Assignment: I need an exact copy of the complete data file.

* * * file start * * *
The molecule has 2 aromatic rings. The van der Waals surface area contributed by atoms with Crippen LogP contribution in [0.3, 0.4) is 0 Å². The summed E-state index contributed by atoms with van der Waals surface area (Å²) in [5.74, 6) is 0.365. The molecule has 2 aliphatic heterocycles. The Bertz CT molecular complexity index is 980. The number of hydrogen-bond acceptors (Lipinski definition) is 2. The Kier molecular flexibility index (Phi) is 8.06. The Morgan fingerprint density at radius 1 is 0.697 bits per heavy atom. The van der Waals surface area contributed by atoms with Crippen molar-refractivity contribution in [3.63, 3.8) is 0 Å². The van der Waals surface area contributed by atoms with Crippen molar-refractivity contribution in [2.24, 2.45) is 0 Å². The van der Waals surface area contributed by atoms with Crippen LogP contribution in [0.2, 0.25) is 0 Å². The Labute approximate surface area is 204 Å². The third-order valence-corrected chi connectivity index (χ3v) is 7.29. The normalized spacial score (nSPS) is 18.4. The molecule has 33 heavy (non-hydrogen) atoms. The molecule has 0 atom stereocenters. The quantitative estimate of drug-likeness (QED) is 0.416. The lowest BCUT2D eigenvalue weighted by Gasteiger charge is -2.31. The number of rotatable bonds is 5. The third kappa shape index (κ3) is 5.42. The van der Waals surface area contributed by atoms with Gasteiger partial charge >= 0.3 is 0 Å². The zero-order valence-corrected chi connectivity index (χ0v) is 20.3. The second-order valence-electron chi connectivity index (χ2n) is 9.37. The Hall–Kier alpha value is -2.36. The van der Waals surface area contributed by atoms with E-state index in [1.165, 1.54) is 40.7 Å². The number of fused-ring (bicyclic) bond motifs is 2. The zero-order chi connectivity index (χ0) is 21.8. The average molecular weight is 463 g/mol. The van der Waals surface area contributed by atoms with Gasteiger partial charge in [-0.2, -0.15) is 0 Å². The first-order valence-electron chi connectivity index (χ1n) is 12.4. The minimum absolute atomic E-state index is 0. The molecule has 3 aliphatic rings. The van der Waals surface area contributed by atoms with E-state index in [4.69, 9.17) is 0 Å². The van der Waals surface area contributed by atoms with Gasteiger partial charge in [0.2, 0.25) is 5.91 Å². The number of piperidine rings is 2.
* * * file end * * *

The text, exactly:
The molecule has 2 aromatic rings. The van der Waals surface area contributed by atoms with Crippen LogP contribution in [0.3, 0.4) is 0 Å². The summed E-state index contributed by atoms with van der Waals surface area (Å²) in [5.74, 6) is 0.365. The molecule has 2 aliphatic heterocycles. The Bertz CT molecular complexity index is 980. The number of hydrogen-bond acceptors (Lipinski definition) is 2. The Kier molecular flexibility index (Phi) is 8.06. The Morgan fingerprint density at radius 1 is 0.697 bits per heavy atom. The van der Waals surface area contributed by atoms with Crippen molar-refractivity contribution in [3.63, 3.8) is 0 Å². The van der Waals surface area contributed by atoms with Crippen molar-refractivity contribution in [2.24, 2.45) is 0 Å². The van der Waals surface area contributed by atoms with Crippen LogP contribution in [0.2, 0.25) is 0 Å². The Labute approximate surface area is 204 Å². The third-order valence-corrected chi connectivity index (χ3v) is 7.29. The normalized spacial score (nSPS) is 18.4. The molecule has 33 heavy (non-hydrogen) atoms. The molecule has 0 atom stereocenters. The quantitative estimate of drug-likeness (QED) is 0.416. The lowest BCUT2D eigenvalue weighted by Gasteiger charge is -2.31. The number of rotatable bonds is 5. The third kappa shape index (κ3) is 5.42. The van der Waals surface area contributed by atoms with Gasteiger partial charge >= 0.3 is 0 Å². The zero-order valence-corrected chi connectivity index (χ0v) is 20.3. The second-order valence-electron chi connectivity index (χ2n) is 9.37. The Hall–Kier alpha value is -2.36. The van der Waals surface area contributed by atoms with E-state index in [1.165, 1.54) is 40.7 Å². The number of fused-ring (bicyclic) bond motifs is 2. The zero-order chi connectivity index (χ0) is 21.8. The average molecular weight is 463 g/mol. The van der Waals surface area contributed by atoms with Gasteiger partial charge in [-0.2, -0.15) is 0 Å². The first-order valence-electron chi connectivity index (χ1n) is 12.4. The minimum absolute atomic E-state index is 0. The molecule has 3 aliphatic rings. The van der Waals surface area contributed by atoms with E-state index in [4.69, 9.17) is 0 Å². The van der Waals surface area contributed by atoms with Gasteiger partial charge in [0.2, 0.25) is 5.91 Å². The number of piperidine rings is 2.